- The Belgariad: Garion and Ce'Nedra (humorously inverted in that, once his parentage is known, it becomes an Arranged Marriage...and they've been thrown together all along with the intent that they fall in love).
- Even funnier is that Ce'Nedra had been starting to have feelings for Garion (despite knowing it would be completely impossible politically for her to marry so far beneath her station), until she discovers that he's the hereditary Emperor of the West and as such is not only an eminently suitable suitor but actually outranks her, at which point she becomes furious because now an ancient treaty means she has to marry him.
- Belisarius Series: Shakuntala and Raghunath Rao (partially subverted in that she needs to be pushed into the wedding, and then just ignores the rules).
- Book of Swords: Mark and Kristen. Something of a subversion, in that it is suggested that the real reason the Tasavaltan nobility decides that Mark would be a suitable consort for Kristen is less that he is the bastard son of a mythical wandering clown, and more that they need a real warrior on the throne, and use that he is the son of the Emperor as a fig leaf.
- This is a plot point in the first two books of Christopher Stasheff's A Wizard in Rhyme series. Complicated by the fact that the "divine right" to rule actually exists, as a talent for selecting the correct military/political decision for your country. But it has to be pointed out to the new queen that love and marriage are personal, even for royalty, and that in this case following her heart is not only good for her, but her country as well.
- In the Sherlock Holmes story The Sign of the Four, Watson falls in love with Holmes' latest client, Mary Morstan. Then she inherits a treasure worth a large sum of money, and Watson feels it would be improper for him to make his feelings known. When the treasure is lost in the Thames and Watson confesses his feelings the two then got married.
- In Walter Scott's Talisman, the protagonist, a seemingly normal poor knight who loved an English princess, is finally revealed to be a Scottish prince.
- In Reader and Raelynx, by Sharon Shinn, Cammon, a common man, and Amalie, the princess, fall in love. They then subvert this trope by persuading another noble to pretend Cammon is her bastard son to make him into this trope.
- Jane Eyre, though of respectable family, is penniless, friendless, and must work for her own living, and all these distance her irrevocably from her love, the gentleman Mr. Edward Rochester. He doesn't mind, and is happy to marry her anyway, but she herself cannot abide the thought of being utterly dependent on (and dolled up by) her husband. However, once Jane comes into her rights as a substantial heiress, and Rochester is maimed and spiritually humbled, they are considered more equal, leading to that most famous and triumphant line, "Reader, I married him."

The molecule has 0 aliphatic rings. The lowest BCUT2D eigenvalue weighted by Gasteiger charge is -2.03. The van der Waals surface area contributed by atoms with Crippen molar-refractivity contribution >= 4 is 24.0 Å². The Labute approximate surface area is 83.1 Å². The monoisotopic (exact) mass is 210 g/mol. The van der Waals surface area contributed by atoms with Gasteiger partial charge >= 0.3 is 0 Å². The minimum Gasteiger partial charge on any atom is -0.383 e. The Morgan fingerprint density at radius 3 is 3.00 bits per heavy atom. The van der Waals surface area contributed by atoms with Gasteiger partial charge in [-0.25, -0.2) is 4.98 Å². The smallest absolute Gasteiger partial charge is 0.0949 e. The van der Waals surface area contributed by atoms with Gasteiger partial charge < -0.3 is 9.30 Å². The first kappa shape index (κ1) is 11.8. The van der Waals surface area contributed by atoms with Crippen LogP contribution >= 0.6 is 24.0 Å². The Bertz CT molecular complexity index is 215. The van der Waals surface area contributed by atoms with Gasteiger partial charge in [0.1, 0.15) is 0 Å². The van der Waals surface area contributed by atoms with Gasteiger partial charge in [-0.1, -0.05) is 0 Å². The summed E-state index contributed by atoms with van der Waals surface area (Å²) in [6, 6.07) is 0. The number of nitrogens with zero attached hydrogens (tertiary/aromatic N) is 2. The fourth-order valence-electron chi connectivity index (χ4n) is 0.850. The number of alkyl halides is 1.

- Well, not exactly. Jane finally gives in and agrees to marry Rochester when she realizes how in love they both are. Though she is still uncomfortable with all the finery, she makes a few deals with him about keeping her modesty and the plan the wedding. Things get called off though when it is revealed that Rochester is already married. To a mad woman who still lives. Unable to marry him and refusing to be a mistress, Jane flees. When they meet again at the end of the book, Bertha Rochester has died, making it morally and legally ok for Jane to wed him.
- However, it's still strongly implied that she really was foolish to agree to marry him earlier, but has a much better shot at happiness with him once they are on more of an equal footing.
- A variant occurs in one of Robert E. Howard's King Kull stories: the law forbids a certain young noble from marrying the girl he loves, because she's a slave. Even the King can't change the law, although he's thoroughly sympathetic to the lovers. And then the girl learns of a plot against Kull, and her lover rushes to the King's aid ... and Kull, at the end of the story, smashes the tablet on which that law is inscribed.
- In Edgar Rice Burroughs's The Monster Men, Virginia is willing to love and marry Bulan even if he was a product of her father's experiments; Professor Maxon, while horrified by what he did while mad, concedes they may once he finds out that Bulan is actually a human with Easy Amnesia; but we still learn at the end that he's the son of a very wealthy American. (To be sure, neither he nor she dwell on that — they are chiefly glad that his amnesia did not hide that he was already married.)